Highways England and its industry experts are set to conduct a trial of automated cone-laying vehicles for construction work on its network of motorways and major A roads.

The project is aimed at preventing workers from having to lift an average of ten tonnes of equipment each shift.

Cones are required to safeguard road users and workers during maintenance and construction on busy routes.

There are currently two automated cone laying vehicles under development and the testing is expected to be carried out next month at a centre in Lutterworth, Leicestershire.

The automated cone-laying machine is expected to be fully functional by the end of the year.

Highways England group leader Martin Bolt said: “Safety is always the priority for Highways England and we are constantly looking for ways to ensure everyone who works and travels on our road network is protected.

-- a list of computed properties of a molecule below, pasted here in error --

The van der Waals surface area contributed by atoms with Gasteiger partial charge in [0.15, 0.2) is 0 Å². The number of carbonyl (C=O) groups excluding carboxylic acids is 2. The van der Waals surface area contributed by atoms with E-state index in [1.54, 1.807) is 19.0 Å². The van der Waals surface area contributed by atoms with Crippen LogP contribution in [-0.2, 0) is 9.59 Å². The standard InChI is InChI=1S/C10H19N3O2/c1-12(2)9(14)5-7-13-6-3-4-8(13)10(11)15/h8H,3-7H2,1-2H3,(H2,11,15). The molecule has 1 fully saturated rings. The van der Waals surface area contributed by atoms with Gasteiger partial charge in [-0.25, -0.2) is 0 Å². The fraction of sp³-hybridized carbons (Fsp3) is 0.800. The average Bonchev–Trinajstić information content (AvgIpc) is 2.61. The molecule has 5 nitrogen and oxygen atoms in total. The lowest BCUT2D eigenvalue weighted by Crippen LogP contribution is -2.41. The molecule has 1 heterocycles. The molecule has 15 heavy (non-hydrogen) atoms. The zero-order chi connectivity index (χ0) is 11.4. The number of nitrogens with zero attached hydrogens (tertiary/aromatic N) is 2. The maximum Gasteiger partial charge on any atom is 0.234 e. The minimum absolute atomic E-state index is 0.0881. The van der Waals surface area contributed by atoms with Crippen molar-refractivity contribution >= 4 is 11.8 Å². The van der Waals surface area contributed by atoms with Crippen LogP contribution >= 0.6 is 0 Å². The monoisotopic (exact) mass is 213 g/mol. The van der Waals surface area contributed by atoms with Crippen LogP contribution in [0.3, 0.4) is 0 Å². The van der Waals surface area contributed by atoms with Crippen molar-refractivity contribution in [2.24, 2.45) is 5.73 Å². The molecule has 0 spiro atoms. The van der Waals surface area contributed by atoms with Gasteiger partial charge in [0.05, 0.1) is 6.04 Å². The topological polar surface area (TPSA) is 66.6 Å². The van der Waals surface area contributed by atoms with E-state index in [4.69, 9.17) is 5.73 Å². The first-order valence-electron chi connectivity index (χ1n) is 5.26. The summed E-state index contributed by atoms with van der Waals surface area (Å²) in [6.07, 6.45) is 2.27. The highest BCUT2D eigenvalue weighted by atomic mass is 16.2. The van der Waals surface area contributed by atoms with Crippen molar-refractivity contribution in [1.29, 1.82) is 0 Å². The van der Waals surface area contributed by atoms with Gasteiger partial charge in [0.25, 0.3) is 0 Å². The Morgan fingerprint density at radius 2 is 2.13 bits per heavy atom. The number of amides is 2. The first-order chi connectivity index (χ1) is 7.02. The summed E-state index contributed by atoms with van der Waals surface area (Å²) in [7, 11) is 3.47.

“By taking out the human element in the laborious task of putting out cones, we will be taking out an element of potential risk. As well as taking away this physical labour, these automated machines could also save valuable person-hours and allow us to redeploy the workforce to other traffic management duties.”

Experts from Highways England, Kier, HW Martin Traffic Management and two competitors Highway Care and King Highway Products are working in collaboration to eradicate the associated risks.

The average 1m-high cone carries a weight of approximately 10kg. A 4km closure requires putting down, and later removing, around 260 to 300 cones.

This implies that two workers will be required to handle between five to six tonnes of cones each shift.

With additional equipment such as frames, signs, lamps and sand bags, they will have to lift between eight and ten tonnes a shift.

On average, one kilometre of manual cone laying takes 15 minutes to deploy and remove, leading to an exposure time to live traffic of around two hours per shift.

If the tests are successful, the vehicles will be taken to the marketplace by the two firms.